Six patients were entered to receive 200 mg/[m.sup.2]/wk, but only one completed the first cycle without dose reduction or undue toxicity. This patient subsequently developed a grade 3 sensory-motor neuropathy and a grade 3 rash at the beginning of the second cycle. The remaining five patients received [is less than] 80% of the intended dose for a variety of reasons. Thus, dose escalation was ceased at 200 mg/[m.sup.2]/wk, and 175 mg/[m.sup.2]/wk was defined as the MTD.

Ten patients who did not demonstrate disease progression were available for evaluation of long-term toxicity. Subsequent courses were delivered at the initially assigned dose level. The only patient continuing therapy at the 200-mg/[m.sup.2] dose level was reassigned to 175 mg/[m.sup.2] when it was established as the MTD. A maximum of 12 cycles were delivered: three patients completed 2 cycles, two patients completed 3 cycles, one patient each completed 4, 5, 6, and 12 cycles. All but two patients discontinued therapy on eventual disease progression. One patient withdrew after three cycles (24 weeks), and the last patient withdrew for prolonged neuropathy.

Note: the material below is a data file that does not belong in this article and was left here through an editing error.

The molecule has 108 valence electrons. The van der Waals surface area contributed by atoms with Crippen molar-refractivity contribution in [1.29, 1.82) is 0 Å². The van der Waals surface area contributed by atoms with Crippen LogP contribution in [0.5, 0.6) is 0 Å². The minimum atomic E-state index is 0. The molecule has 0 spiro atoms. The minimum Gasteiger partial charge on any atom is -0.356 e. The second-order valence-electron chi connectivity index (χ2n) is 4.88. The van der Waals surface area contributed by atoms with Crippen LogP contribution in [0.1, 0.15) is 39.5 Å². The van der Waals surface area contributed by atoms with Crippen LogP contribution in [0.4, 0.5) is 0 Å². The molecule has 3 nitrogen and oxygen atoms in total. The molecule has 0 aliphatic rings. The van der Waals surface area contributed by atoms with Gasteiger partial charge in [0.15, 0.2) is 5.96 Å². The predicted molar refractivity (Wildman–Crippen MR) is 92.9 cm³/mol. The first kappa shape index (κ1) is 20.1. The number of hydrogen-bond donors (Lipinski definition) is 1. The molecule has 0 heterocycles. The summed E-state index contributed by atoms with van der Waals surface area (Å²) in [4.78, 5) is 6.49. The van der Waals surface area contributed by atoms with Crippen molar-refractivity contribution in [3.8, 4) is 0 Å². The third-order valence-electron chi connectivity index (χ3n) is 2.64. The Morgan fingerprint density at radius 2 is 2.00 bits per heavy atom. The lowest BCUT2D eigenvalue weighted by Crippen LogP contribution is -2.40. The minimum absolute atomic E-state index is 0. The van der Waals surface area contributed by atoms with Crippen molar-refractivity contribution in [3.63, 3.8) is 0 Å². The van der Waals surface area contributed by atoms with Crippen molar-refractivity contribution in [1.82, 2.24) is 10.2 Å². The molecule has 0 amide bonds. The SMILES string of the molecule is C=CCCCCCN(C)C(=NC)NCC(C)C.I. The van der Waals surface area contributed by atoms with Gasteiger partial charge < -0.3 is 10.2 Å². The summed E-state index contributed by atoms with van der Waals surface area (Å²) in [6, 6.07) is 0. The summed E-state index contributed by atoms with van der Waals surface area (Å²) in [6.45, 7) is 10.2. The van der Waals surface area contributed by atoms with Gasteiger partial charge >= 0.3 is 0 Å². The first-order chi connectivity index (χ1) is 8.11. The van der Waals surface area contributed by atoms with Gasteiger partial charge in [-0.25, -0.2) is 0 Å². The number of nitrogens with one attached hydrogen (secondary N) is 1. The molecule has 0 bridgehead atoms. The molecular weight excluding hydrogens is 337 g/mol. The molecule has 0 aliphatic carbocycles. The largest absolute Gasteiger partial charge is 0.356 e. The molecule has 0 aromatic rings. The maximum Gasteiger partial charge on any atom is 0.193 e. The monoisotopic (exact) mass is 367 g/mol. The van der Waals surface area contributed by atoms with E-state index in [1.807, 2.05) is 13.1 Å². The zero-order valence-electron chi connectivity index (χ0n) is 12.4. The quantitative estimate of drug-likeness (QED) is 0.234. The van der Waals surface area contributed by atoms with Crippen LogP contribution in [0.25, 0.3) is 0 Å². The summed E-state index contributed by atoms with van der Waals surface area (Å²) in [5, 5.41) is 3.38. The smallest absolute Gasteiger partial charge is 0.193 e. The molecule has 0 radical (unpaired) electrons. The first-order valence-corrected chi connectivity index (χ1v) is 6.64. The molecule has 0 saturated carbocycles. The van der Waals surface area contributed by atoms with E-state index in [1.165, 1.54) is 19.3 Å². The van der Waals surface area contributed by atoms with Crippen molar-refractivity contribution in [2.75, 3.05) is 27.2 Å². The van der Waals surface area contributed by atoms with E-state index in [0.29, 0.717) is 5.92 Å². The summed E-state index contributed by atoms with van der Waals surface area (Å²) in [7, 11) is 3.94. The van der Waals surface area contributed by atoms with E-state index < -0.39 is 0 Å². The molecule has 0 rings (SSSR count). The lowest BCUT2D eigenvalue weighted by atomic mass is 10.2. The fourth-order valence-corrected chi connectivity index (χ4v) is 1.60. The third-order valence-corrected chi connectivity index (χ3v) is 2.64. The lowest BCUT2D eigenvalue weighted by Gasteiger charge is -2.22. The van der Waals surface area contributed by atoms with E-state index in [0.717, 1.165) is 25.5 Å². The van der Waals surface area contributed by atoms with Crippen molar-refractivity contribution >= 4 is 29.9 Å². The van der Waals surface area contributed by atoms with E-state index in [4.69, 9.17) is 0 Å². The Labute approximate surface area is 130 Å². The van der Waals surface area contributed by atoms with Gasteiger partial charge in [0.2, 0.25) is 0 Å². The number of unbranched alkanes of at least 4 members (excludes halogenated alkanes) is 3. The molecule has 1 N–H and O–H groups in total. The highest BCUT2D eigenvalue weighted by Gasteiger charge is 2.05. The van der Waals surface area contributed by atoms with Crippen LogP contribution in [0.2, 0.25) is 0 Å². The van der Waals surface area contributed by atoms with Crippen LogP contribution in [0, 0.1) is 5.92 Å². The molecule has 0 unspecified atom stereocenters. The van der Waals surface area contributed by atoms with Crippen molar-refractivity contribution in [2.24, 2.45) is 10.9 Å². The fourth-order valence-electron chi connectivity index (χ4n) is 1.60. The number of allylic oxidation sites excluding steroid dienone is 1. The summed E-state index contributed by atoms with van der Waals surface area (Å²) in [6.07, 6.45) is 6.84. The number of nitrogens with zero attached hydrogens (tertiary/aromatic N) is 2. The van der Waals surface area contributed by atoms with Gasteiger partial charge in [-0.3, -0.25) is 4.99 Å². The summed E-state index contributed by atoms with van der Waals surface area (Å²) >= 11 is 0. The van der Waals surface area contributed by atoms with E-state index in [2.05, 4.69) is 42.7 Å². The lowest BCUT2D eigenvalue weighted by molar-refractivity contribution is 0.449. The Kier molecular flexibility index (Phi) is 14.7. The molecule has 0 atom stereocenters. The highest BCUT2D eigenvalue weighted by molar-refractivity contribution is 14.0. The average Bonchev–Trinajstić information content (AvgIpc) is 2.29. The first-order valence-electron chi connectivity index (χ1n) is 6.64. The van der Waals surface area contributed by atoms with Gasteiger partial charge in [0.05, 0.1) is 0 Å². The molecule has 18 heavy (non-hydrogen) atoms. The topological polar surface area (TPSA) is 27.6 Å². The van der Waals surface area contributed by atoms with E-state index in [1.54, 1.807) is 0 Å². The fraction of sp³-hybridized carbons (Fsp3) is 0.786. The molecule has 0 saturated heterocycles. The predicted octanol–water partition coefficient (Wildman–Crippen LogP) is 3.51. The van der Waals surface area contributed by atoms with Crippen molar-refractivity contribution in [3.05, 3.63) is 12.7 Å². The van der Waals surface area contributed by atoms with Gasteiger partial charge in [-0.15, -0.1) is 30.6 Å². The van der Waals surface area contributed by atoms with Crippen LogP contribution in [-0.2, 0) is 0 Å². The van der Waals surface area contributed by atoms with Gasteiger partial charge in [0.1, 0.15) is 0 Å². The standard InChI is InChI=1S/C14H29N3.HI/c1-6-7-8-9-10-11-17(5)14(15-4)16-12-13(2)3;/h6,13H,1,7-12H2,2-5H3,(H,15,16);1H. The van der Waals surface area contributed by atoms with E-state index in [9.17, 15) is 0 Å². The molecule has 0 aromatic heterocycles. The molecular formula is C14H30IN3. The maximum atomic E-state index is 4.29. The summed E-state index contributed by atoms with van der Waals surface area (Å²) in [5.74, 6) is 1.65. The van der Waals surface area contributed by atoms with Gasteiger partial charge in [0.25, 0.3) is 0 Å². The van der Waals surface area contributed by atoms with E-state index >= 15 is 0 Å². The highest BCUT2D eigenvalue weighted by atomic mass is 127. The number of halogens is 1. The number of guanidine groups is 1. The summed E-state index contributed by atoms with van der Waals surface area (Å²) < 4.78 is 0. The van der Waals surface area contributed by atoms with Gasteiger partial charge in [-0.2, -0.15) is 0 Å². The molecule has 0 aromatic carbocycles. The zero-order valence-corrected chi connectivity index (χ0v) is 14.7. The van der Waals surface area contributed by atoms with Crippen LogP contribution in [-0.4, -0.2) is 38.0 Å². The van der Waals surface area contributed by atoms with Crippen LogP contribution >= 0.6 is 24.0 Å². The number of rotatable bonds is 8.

Neuropathy was both cumulative and dose-related. Grade 2 and grade 3 neuropathy occurred in five patients (21%). Grade 3 neuropathy developed in one patient at the 175-mg/[m.sup.2] dose level during the second cycle, and in another at the 200-mg/[m.sup.2] dose level following the first cycle. Symptoms improved to grade 2 in both patients, and therapy was reinstituted with a 50% dose reduction. Grade 2 neuropathy developed in one patient at 175 mg/[m.sup.2] (third cycle), in one patient at 200 mg/[m.sup.2], and in one patient at 125 mg/[m.sup.2] (fifth cycle). Symptoms improved with dose reduction in all of these cases. Many patients noted subjective improvement in symptoms during the scheduled breaks at weeks 7 and 8, which may have contributed neurologic tolerance.

Responses and survival were greater for dosages of paclitaxel [is greater than or equal to] 175 mg/[m.sup.2]/wk. Although response occurred at the highest and lowest levels, 3 of 12 patients responded at dosages of paclitaxel [is less than] 175 mg/[m.sup.2]/wk, but 6 of 12 patients responded at higher doses. In addition, survival was significantly longer (24.9 weeks vs 45.1 weeks; p [is less than] 0.01 log-rank) for dosages [is greater than or equal to] 175 mg/[m.sup.2]/wk.